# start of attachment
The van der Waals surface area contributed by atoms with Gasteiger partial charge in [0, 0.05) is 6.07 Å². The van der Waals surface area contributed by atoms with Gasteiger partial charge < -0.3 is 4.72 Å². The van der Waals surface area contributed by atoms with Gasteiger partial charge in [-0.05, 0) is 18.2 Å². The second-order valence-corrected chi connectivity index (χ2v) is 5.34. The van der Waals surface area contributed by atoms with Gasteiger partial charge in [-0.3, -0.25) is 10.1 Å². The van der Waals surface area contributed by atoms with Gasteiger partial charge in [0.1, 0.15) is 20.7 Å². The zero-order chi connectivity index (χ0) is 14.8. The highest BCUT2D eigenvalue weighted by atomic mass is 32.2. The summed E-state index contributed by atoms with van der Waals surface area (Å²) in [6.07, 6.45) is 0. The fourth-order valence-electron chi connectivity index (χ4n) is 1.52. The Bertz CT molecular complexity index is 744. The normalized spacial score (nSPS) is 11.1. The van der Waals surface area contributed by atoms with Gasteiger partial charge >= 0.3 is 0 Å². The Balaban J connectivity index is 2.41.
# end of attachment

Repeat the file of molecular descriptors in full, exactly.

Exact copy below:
The van der Waals surface area contributed by atoms with Gasteiger partial charge in [0, 0.05) is 6.07 Å². The van der Waals surface area contributed by atoms with Gasteiger partial charge < -0.3 is 4.72 Å². The van der Waals surface area contributed by atoms with Gasteiger partial charge in [-0.05, 0) is 18.2 Å². The second-order valence-corrected chi connectivity index (χ2v) is 5.34. The van der Waals surface area contributed by atoms with Gasteiger partial charge in [-0.3, -0.25) is 10.1 Å². The van der Waals surface area contributed by atoms with Gasteiger partial charge in [0.1, 0.15) is 20.7 Å². The zero-order chi connectivity index (χ0) is 14.8. The highest BCUT2D eigenvalue weighted by atomic mass is 32.2. The summed E-state index contributed by atoms with van der Waals surface area (Å²) in [6.07, 6.45) is 0. The fourth-order valence-electron chi connectivity index (χ4n) is 1.52. The Bertz CT molecular complexity index is 744. The normalized spacial score (nSPS) is 11.1. The van der Waals surface area contributed by atoms with Gasteiger partial charge >= 0.3 is 0 Å². The Balaban J connectivity index is 2.41.